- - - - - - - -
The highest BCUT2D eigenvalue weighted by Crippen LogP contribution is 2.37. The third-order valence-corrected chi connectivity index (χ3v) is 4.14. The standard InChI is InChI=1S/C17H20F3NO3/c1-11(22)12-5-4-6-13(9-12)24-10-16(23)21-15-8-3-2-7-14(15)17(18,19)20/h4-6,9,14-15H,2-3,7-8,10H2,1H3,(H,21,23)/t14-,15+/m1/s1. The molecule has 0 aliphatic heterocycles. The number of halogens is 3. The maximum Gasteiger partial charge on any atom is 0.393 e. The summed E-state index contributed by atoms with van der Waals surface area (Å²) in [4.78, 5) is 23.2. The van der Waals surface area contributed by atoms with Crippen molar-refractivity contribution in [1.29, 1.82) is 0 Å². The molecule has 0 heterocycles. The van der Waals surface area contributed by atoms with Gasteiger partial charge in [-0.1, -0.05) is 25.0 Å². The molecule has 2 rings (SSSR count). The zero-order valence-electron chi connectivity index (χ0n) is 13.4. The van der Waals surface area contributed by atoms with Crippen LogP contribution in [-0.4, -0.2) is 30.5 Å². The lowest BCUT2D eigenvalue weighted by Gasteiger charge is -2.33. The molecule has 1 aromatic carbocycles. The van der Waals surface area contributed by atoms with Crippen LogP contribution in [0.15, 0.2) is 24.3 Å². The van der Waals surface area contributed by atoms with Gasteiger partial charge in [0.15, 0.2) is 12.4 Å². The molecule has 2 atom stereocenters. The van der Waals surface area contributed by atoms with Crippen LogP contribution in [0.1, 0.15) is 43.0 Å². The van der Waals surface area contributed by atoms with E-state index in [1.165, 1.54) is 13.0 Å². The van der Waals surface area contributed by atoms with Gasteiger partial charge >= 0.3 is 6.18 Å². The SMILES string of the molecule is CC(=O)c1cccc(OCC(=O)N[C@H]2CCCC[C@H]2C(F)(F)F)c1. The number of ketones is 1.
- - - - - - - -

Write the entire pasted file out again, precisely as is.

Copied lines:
The highest BCUT2D eigenvalue weighted by Crippen LogP contribution is 2.37. The third-order valence-corrected chi connectivity index (χ3v) is 4.14. The standard InChI is InChI=1S/C17H20F3NO3/c1-11(22)12-5-4-6-13(9-12)24-10-16(23)21-15-8-3-2-7-14(15)17(18,19)20/h4-6,9,14-15H,2-3,7-8,10H2,1H3,(H,21,23)/t14-,15+/m1/s1. The molecule has 0 aliphatic heterocycles. The number of halogens is 3. The maximum Gasteiger partial charge on any atom is 0.393 e. The summed E-state index contributed by atoms with van der Waals surface area (Å²) in [4.78, 5) is 23.2. The van der Waals surface area contributed by atoms with Crippen molar-refractivity contribution in [1.29, 1.82) is 0 Å². The molecule has 0 heterocycles. The van der Waals surface area contributed by atoms with Gasteiger partial charge in [-0.1, -0.05) is 25.0 Å². The molecule has 2 rings (SSSR count). The zero-order valence-electron chi connectivity index (χ0n) is 13.4. The van der Waals surface area contributed by atoms with Crippen LogP contribution in [-0.4, -0.2) is 30.5 Å². The lowest BCUT2D eigenvalue weighted by Gasteiger charge is -2.33. The molecule has 1 aromatic carbocycles. The van der Waals surface area contributed by atoms with Crippen LogP contribution in [0.15, 0.2) is 24.3 Å². The van der Waals surface area contributed by atoms with Gasteiger partial charge in [0.15, 0.2) is 12.4 Å². The molecule has 2 atom stereocenters. The van der Waals surface area contributed by atoms with Crippen LogP contribution in [0.1, 0.15) is 43.0 Å². The van der Waals surface area contributed by atoms with E-state index in [1.165, 1.54) is 13.0 Å². The van der Waals surface area contributed by atoms with Gasteiger partial charge >= 0.3 is 6.18 Å². The SMILES string of the molecule is CC(=O)c1cccc(OCC(=O)N[C@H]2CCCC[C@H]2C(F)(F)F)c1. The number of ketones is 1.